Nikolai Polevoi

Polevoi, Nikolai Alekseevich


Born June 22 (July 3), 1796, in Irkutsk; died Feb. 22 (Mar. 6), 1846, in St. Petersburg. Russian writer, critic, journalist, and historian.

The son of a merchant, Polevoi did not receive a formal education. He began publishing in 1817. From 1820 to 1836 he lived in Moscow. Polevoi was a constitutional monarchist and one of the first bourgeois ideologists in Russia in the 1820’s and 1830’s. He published the journal Moskovskii telegraf (Moscow Telegraph; 1825–34), in which, from a liberal and bourgeois point of view, he criticized feudalism and the nobility and praised the civic honor, merits, and monarchical patriotism of the merchant class. The journal published many articles on history and ethnography. In his articles on V. Hugo’s novels and the state of the drama in France, Polevoi repudiated the aesthetics of classicism and defended romanticism, which he saw as a means for strengthening democratic art. Antiaristocratic views, characteristic of Polevoi, were set forth in the romantic novellas The Painter (1833) and Emma (1834), in the novel Abbaddonna (1834), and in the historical novel Oath at the Lord’s Tomb (1832).

After Moskovskii telegraf was banned in 1834 owing to the reactionary policies of Nicholas I’s regime, Polevoi abandoned his earlier views and became a rightist. Moving to St. Petersburg, he took part in the work of the journal Syn otechestva (Son of the Fatherland) and of the newspaper Severnaia pchela (The Northern Bee). He criticized the work of N. M. Karamzin, writing the History of the Russian People (vols. 1–6, 1829–33) to counter Karamzin’s History of the Russian State. In this work, Polevoi attempted to set forth the development of the folk principle in history. Instead of focusing on court, military, and diplomatic history and on the merits and shortcomings of princes and tsars, he proposed that the inner laws motivating the course of Russian history should be revealed. However, he proved incapable of realizing these new and important aims. Instead of the promised history of the people, Polevoi’s study, like Karamzin’s, gave first place to the history of state authority.

Polevoi also made a Russian prose translation (1837) of Shakespeare’s Hamlet His articles on G. R. Derzhavin, V. A. Zhukovskii, Pushkin, and other writers were published in Studies in Russian Literature (parts 1–2, 1839). Late in life, he attacked V. G. Belinskii and the Gogolian trend in literature.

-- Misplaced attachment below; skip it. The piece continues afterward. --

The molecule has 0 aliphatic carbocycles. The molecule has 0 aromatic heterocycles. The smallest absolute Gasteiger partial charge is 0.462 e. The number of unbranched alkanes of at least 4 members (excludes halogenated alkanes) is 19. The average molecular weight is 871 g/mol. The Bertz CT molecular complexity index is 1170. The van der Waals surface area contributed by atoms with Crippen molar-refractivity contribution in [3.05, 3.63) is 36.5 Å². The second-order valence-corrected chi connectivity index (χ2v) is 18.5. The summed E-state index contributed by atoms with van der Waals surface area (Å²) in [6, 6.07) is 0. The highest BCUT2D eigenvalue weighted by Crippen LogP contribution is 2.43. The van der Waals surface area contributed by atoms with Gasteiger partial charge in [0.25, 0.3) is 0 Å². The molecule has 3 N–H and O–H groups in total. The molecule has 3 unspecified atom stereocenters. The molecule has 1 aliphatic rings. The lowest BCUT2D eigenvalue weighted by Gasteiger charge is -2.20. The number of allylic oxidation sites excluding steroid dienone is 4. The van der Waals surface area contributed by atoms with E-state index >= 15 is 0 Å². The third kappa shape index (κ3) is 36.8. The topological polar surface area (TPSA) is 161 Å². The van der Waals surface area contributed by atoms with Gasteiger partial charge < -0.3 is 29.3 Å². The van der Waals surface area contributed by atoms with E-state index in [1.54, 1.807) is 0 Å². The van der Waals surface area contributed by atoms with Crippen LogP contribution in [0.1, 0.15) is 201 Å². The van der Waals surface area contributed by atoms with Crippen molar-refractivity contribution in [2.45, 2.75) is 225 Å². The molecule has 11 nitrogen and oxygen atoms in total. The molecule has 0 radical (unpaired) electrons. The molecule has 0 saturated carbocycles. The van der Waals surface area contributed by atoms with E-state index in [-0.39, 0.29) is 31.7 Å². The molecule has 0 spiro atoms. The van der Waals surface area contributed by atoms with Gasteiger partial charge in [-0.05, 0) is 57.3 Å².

Soch., books 1–3. Moscow, 1903.


Polevoi, K. A. Zapiski. St. Petersburg, 1888.
N. Polevoi: Materialy iz istorii russkoi literatury i zhurnalistiki 30-kh gg. Leningrad, 1934.
Evgen’ev-Maksimov, V. E., and V. G. Berezina. N. A. Polevoi[Irkutsk] 1947.
Belinskii, V. G. “N. A. Polevoi.” Poln. sobr. soch., vol. 9. Moscow, 1955.
Ocherki istorii istoricheskoi nauki v SSSR, vol. 1. Moscow, 1955. Pages 331–34.
Guliaev, N. A. “Literaturno-esteticheskie vzgliady N. A. Polevogo.” Voprosy literatury, 1964, no. 12.
Kuleshov, V. I. Istoriia russkoi kritiki XVIII-XIX vv. Moscow, 1972. Pages 103–07.
Istoriia russkoi literatury XIX v.: Bibliograficheskii ukazatel’. Moscow-Leningrad, 1962.
References in periodicals archive ?
Pushkin pits his potential venture against the periodicals produced by some of the period's most commercially successful professional journalists, Bulgarin and Nikolai Polevoi. The reference to Alexander Izmailov's Well-intentioned (Blagonamerennyi), a thoroughly "home-made," unprofessionally produced journal, marks the opposite end of the spectrum in the period's journalistic culture.
In 1836 Pushkin wrote to his wife that he was "terrified at every recollection that I am a journalist" and added that others would now regard him "as a Faddei Bulgarin and a Nikolai Polevoi, a spy," thus evincing his own set of apprehensions (16: 141).
(22) Both here and earlier in the same letter, Pushkin refers to Nikolai Polevoi, a contemporary journalist whose work he finds lacking in quality and substance.